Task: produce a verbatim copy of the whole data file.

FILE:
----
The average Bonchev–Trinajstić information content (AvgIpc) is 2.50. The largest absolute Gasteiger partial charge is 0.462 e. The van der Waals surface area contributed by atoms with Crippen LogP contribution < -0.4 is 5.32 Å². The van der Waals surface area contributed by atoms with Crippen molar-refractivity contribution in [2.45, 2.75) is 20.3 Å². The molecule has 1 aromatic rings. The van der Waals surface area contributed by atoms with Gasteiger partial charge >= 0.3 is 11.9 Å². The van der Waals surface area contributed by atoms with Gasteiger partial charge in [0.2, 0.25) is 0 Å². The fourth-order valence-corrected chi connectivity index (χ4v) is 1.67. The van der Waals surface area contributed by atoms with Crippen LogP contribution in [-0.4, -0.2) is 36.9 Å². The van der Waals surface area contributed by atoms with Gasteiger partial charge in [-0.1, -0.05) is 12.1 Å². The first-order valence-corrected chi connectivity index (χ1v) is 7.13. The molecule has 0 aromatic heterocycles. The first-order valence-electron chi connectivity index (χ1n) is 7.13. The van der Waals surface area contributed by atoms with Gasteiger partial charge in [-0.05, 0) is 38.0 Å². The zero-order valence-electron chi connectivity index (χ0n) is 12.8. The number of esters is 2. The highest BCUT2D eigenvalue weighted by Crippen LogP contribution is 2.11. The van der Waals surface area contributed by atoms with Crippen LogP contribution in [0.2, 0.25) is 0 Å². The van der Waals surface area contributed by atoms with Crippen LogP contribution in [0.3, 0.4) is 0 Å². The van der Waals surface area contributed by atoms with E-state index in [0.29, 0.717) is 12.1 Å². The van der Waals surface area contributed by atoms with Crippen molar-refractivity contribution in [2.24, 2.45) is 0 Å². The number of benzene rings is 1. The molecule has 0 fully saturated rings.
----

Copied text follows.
The average Bonchev–Trinajstić information content (AvgIpc) is 2.50. The largest absolute Gasteiger partial charge is 0.462 e. The van der Waals surface area contributed by atoms with Crippen LogP contribution < -0.4 is 5.32 Å². The van der Waals surface area contributed by atoms with Crippen molar-refractivity contribution in [2.45, 2.75) is 20.3 Å². The molecule has 1 aromatic rings. The van der Waals surface area contributed by atoms with Gasteiger partial charge >= 0.3 is 11.9 Å². The van der Waals surface area contributed by atoms with Gasteiger partial charge in [0.2, 0.25) is 0 Å². The fourth-order valence-corrected chi connectivity index (χ4v) is 1.67. The van der Waals surface area contributed by atoms with Crippen LogP contribution in [-0.4, -0.2) is 36.9 Å². The van der Waals surface area contributed by atoms with Gasteiger partial charge in [-0.1, -0.05) is 12.1 Å². The first-order valence-corrected chi connectivity index (χ1v) is 7.13. The molecule has 0 aromatic heterocycles. The first-order valence-electron chi connectivity index (χ1n) is 7.13. The van der Waals surface area contributed by atoms with Gasteiger partial charge in [-0.05, 0) is 38.0 Å². The zero-order valence-electron chi connectivity index (χ0n) is 12.8. The number of esters is 2. The highest BCUT2D eigenvalue weighted by Crippen LogP contribution is 2.11. The van der Waals surface area contributed by atoms with Crippen LogP contribution in [0.2, 0.25) is 0 Å². The van der Waals surface area contributed by atoms with Crippen LogP contribution in [0.3, 0.4) is 0 Å². The van der Waals surface area contributed by atoms with E-state index in [0.29, 0.717) is 12.1 Å². The van der Waals surface area contributed by atoms with Crippen molar-refractivity contribution in [2.24, 2.45) is 0 Å². The number of benzene rings is 1. The molecule has 0 fully saturated rings.